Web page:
Let’s face it folks, weather patterns are cyclical – always have been, always will be. One of my favorite quotes, originally attributed to George Santayana in his book The Life of Reason (1905), is: “Those who fail to learn from history are doomed to repeat it.” One only needs to review history and discover that man’s attempts to modify the weather have been at best hit-and-miss and often outright failures, eventually exposed as hoaxes. The purpose of this series of articles isn’t necessarily meant to debunk current-day climate change mania (although that’s how I’ve always skeptically viewed it — as mania), but rather to take a look back at a period in history when climate hucksters preyed on farmers in desperate need of a drought solution.
The Storm King
James Pollard Espy, a nineteenth century meteorologist, developed a convection theory of storms. The idea he proposed, burning forests to create more rainfall, was laughed and scoffed at by climate skeptics of the day. Even in Philadelphia, his hometown, the newspapers and critics were many.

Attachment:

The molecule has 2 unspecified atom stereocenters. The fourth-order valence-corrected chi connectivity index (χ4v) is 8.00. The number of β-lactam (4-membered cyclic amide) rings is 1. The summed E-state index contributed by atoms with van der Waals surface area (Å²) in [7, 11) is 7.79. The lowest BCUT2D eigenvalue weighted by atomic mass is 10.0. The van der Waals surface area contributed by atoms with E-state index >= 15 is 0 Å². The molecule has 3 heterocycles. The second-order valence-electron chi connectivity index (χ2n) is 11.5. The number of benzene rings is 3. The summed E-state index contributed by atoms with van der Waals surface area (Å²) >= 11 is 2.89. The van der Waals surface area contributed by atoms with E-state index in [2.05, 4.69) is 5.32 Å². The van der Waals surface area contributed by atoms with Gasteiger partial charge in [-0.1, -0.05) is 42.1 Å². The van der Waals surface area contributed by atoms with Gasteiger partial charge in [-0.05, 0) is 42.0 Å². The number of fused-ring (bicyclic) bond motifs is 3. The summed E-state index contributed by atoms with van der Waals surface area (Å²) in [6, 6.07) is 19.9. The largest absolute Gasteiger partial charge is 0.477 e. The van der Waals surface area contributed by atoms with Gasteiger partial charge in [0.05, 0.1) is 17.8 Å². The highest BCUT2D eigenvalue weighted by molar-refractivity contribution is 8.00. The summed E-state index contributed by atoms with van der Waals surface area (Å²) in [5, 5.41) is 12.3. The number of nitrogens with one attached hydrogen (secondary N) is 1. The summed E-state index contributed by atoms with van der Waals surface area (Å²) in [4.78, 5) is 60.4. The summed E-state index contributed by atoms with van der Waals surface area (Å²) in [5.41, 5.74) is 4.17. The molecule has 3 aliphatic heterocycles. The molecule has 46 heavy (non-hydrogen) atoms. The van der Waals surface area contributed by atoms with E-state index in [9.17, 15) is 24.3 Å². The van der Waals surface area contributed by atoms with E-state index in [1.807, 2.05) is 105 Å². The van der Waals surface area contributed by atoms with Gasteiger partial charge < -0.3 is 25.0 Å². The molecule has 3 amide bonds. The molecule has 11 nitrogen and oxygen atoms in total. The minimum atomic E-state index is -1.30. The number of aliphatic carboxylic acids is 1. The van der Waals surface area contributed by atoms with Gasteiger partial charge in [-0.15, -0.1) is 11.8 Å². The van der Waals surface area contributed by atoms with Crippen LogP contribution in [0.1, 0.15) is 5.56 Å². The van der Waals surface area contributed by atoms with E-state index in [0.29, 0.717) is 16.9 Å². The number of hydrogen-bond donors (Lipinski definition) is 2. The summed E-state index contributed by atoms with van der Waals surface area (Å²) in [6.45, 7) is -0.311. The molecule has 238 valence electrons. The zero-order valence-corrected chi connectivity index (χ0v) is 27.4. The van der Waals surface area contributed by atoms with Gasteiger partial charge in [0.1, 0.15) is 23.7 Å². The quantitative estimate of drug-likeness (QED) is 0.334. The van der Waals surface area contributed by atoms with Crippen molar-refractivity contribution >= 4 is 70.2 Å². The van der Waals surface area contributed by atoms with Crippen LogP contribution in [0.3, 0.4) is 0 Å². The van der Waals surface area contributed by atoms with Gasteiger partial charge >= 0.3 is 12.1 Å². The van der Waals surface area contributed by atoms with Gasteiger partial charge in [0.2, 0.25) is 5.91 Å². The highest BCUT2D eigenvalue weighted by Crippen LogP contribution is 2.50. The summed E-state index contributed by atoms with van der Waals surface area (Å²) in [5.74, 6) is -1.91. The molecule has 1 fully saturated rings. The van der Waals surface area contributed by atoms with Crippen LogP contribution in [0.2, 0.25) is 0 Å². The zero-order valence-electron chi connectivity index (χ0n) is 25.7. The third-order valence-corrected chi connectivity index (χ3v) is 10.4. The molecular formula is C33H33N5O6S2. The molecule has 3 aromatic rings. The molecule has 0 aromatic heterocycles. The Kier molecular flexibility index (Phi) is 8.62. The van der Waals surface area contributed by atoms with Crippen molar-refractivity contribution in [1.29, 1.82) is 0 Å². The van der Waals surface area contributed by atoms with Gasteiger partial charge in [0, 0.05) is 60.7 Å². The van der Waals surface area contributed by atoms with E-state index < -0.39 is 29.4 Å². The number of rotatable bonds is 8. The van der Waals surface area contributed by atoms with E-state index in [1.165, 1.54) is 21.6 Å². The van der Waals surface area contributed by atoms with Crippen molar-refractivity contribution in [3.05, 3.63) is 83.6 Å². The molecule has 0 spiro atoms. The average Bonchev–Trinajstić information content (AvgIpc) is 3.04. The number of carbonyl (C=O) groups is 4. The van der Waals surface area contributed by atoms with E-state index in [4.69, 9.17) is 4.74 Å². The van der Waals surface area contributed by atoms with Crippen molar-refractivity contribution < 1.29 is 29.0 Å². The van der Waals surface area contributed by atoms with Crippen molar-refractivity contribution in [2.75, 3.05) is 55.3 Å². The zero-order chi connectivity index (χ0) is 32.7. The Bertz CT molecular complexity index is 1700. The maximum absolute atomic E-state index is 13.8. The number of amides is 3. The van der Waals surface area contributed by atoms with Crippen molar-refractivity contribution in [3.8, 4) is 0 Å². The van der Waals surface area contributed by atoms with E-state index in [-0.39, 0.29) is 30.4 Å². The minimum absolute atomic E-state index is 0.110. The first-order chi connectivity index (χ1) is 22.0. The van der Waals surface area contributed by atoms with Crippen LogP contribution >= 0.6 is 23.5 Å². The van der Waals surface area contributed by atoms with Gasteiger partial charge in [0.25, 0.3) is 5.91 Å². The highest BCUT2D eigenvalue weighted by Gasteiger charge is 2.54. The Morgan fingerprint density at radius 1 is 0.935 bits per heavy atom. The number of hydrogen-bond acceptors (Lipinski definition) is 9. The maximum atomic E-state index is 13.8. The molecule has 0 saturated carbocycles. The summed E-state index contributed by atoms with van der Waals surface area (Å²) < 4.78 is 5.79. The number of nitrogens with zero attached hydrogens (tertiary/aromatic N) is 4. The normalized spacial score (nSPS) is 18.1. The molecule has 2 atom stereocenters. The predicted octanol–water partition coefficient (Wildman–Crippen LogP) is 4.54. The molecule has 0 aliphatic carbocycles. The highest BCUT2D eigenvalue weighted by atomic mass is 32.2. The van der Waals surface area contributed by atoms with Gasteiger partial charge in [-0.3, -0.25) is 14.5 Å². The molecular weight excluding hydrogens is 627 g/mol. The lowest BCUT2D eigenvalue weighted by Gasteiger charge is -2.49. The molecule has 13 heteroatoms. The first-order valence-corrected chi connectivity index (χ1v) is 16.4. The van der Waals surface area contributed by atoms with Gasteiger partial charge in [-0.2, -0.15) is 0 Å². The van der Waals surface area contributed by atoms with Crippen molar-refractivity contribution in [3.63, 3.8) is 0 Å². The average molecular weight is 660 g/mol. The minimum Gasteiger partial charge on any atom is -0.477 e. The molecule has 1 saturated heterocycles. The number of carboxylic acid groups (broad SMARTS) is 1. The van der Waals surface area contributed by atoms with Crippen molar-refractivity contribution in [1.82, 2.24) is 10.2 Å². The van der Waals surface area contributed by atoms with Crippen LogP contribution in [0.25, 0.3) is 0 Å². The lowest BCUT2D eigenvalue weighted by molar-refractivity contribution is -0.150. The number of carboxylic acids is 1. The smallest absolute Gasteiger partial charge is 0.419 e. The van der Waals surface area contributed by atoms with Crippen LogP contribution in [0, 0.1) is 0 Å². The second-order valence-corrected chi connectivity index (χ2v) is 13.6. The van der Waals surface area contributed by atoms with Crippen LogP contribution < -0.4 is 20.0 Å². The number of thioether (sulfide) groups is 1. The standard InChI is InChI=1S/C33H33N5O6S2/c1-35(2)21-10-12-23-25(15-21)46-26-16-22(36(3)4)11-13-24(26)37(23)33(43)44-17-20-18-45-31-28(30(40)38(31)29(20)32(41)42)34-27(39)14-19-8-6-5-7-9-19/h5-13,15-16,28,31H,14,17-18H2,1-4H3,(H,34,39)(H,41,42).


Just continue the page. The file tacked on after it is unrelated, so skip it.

One Philly newspaper stepped forward, however, and supported Espy. After his successful presentation before the French Academy of Sciences in 1841, the Public Ledger (20 Apr 1841) was crowing a bit and casting aspersions on their fellow journalists, referring to their “limited comprehension” and tendency to pronounce anything they didn’t understand as “humbug.”
NOTE: This article is being enhanced and re-purposed and will appear in a future issue of Digging History Magazine. In the meantime, check out the digital version of Digging History — Digging History Magazine. Subscriptions, individual issues, special editions, samples and more are available in the Magazine Store.